Psychophysical task. (a) On every trial of the experiment, human observers viewed two images in sequence, a standard image and a comparison image and indicated the one in which the spherical target object in the center of the image was lighter. Example standard and comparison images are shown. The images were computer graphics simulations. The simulated reflectance functions of the target were spectrally flat, and the spheres appeared gray. The overall reflectance of the target was held fixed in the standard images and differed between standard and comparison. Performance (proportion correct) was measured as a function of this difference to determine discrimination threshold. The reflectance spectra of objects in the background could be held fixed or vary between standard and comparison on each trial (as illustrated here). The order of presentation of the standard and comparison images was randomized from trial to trial. Discrimination thresholds were measured as function of the amount of variation in background object reflectances. (b) Trial sequence. RN-1 indicates the time of the observer's response for the (N-1)th trial. The Nth trial begins 250 ms after that response (inter trial interval [ITI]). The Nth trial consists of two 250 ms stimulus presentation intervals with a 250 ms inter-stimulus interval (ISI). The observer responds by pressing a button on a gamepad after the second stimulus has been shown. The observer can take as long as he or she wishes before making the response, with an example response time denoted by RN in the figure. The next trial begins 250 ms after the response.
Figure 1.
 
Psychophysical task. (a) On every trial of the experiment, human observers viewed two images in sequence, a standard image and a comparison image and indicated the one in which the spherical target object in the center of the image was lighter. Example standard and comparison images are shown. The images were computer graphics simulations. The simulated reflectance functions of the target were spectrally flat, and the spheres appeared gray. The overall reflectance of the target was held fixed in the standard images and differed between standard and comparison. Performance (proportion correct) was measured as a function of this difference to determine discrimination threshold. The reflectance spectra of objects in the background could be held fixed or vary between standard and comparison on each trial (as illustrated here). The order of presentation of the standard and comparison images was randomized from trial to trial. Discrimination thresholds were measured as function of the amount of variation in background object reflectances. (b) Trial sequence. RN-1 indicates the time of the observer's response for the (N-1)th trial. The Nth trial begins 250 ms after that response (inter trial interval [ITI]). The Nth trial consists of two 250 ms stimulus presentation intervals with a 250 ms inter-stimulus interval (ISI). The observer responds by pressing a button on a gamepad after the second stimulus has been shown. The observer can take as long as he or she wishes before making the response, with an example response time denoted by RN in the figure. The next trial begins 250 ms after the response.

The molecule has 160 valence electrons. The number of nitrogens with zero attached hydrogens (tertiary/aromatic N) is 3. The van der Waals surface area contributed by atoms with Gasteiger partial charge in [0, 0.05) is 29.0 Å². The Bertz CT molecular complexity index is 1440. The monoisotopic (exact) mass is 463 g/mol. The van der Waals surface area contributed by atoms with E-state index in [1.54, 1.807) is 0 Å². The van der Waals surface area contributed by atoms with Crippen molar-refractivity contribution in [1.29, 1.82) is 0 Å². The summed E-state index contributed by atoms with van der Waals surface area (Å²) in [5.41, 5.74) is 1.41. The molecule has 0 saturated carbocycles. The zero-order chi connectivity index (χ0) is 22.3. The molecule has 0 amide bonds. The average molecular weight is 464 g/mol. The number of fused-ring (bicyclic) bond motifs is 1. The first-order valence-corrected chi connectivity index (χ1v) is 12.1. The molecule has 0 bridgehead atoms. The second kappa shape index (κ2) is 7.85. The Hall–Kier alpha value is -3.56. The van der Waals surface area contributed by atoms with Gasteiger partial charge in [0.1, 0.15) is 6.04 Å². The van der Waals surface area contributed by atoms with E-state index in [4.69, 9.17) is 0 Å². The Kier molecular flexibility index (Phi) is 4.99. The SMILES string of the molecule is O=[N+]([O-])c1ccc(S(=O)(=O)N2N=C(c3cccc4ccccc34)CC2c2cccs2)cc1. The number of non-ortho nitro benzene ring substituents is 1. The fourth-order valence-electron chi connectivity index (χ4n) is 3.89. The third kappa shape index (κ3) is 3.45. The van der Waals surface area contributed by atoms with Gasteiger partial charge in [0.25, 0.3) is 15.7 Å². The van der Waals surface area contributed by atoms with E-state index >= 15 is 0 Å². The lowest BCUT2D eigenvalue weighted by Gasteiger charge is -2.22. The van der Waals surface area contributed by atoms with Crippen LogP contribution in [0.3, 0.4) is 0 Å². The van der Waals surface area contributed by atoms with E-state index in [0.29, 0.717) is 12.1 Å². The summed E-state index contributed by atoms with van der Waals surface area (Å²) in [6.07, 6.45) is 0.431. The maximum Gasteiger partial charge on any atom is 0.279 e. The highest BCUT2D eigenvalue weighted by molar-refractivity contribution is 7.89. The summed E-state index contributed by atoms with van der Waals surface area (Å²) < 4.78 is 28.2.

We recorded the proportion of times observers chose the comparison image as having the lighter target object at 11 values of the target object LRF. Figure 2 shows a psychometric function from a typical human observer. The proportion-comparison-chosen data were fit with a cumulative normal using maximum likelihood methods (see Methods: Psychometric Function). Threshold was defined as the difference between the LRF of the target object at proportion comparison chosen 0.76 and 0.50 (i.e. d-prime = 1.0 in a two-interval task), as determined from the cumulative normal fit. 
Figure 2.
 
Psychometric function. We recorded the proportion of times the observer chose the target in the comparison image to be lighter, as a function of the comparison LRF. The LRF of the target object in the standard image was fixed at 0.4. The LRF of the target object in the comparison image were chosen from 11 linearly spaced values in the range of 0.35 to 0.45. In each block, thirty trials were presented at each comparison LRF value. We fit a cumulative normal distribution to the proportion comparison chosen data using maximum likelihood methods. The guess and lapse rates were constrained to be equal and were restricted to be in the range of 0 to 0.05. The threshold was measured as the difference between the LRF at proportion comparison chosen equal to 0.76 and 0.5, as predicted by the cumulative normal fit. This figure shows the data for observer 2 for scale factor 0.00, for the block run in the first experimental session for that observer. The point of subjective equality (PSE; the LRF corresponding to proportion chosen 0.5) was close to 0.4 as expected and the threshold was 0.0233. The lapse rate for this fit was 0.05.
Figure 2.